The demonstration does not primarily succeed by its power to support the truth of some proposition.
It stands as a reliable form of discourse mainly because of its power of bringing to a halt the tendency of language to multiply itself in an indefinite way.
The undemonstrative discourse does not oppose to the demonstrative one by positing intuitive truths.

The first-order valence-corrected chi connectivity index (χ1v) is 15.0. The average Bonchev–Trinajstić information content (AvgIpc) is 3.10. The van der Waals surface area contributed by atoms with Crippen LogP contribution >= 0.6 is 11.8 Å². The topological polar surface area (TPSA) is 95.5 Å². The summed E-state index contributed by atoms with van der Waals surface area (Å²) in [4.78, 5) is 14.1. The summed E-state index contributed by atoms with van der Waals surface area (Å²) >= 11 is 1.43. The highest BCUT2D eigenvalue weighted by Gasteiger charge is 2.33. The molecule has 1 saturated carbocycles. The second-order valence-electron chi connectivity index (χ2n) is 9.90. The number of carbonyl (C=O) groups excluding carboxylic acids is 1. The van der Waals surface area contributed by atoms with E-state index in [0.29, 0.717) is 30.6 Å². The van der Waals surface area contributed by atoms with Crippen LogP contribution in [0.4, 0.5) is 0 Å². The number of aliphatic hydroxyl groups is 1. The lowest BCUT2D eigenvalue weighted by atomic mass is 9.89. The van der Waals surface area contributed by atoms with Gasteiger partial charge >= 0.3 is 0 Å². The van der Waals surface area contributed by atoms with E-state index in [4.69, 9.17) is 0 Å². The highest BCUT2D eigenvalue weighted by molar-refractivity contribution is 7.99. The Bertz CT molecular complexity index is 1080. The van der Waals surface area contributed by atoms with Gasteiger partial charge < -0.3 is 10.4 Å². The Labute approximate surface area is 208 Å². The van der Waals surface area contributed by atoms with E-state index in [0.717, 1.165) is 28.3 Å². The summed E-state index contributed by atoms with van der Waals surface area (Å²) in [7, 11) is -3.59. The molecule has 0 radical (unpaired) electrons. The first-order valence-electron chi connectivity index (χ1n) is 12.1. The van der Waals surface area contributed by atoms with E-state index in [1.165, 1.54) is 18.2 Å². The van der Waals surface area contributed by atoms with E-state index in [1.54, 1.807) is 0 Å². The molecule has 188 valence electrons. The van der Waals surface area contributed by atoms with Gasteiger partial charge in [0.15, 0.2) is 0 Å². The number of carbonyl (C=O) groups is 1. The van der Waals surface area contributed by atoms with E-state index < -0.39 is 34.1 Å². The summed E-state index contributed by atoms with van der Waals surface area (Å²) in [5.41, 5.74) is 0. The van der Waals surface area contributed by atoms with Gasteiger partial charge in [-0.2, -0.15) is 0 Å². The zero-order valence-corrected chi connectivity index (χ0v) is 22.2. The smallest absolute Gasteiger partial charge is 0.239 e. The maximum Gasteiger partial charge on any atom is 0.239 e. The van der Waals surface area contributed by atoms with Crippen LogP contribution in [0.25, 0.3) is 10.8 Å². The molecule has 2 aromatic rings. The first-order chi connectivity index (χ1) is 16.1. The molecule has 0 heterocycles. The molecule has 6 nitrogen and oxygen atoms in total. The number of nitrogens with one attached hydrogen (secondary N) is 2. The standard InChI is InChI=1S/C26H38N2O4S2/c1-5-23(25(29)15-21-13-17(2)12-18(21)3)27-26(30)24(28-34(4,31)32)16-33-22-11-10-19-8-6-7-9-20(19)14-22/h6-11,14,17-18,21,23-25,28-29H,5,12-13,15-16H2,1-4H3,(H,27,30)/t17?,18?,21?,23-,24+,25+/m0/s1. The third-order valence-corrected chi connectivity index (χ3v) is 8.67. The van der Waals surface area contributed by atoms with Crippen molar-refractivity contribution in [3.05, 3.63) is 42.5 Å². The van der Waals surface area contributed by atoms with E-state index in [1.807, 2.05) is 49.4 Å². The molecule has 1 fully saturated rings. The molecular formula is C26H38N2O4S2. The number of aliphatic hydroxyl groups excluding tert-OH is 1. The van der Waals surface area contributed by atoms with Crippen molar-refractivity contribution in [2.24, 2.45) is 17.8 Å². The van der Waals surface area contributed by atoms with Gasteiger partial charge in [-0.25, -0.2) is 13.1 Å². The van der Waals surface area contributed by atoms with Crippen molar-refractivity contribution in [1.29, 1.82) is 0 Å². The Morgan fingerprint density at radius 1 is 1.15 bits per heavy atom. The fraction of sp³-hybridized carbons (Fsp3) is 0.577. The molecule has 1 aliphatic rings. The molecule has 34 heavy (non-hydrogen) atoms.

The natural enemy of demonstration is in fact the uncontrolled chain of suppositions or beliefs. Also, it is their power of moving on free of any final term on the basis of a set of other beliefs and so on.
The limits of the chain are extraneous to the process of gathering beliefs. For instance, one limit may be the tediousness of the person or persons who extend the chain. Another cause may be the extension of the chain in different areas than those that constituted the original subject matters. The chain often is prolonged in the area of ad hominem arguments.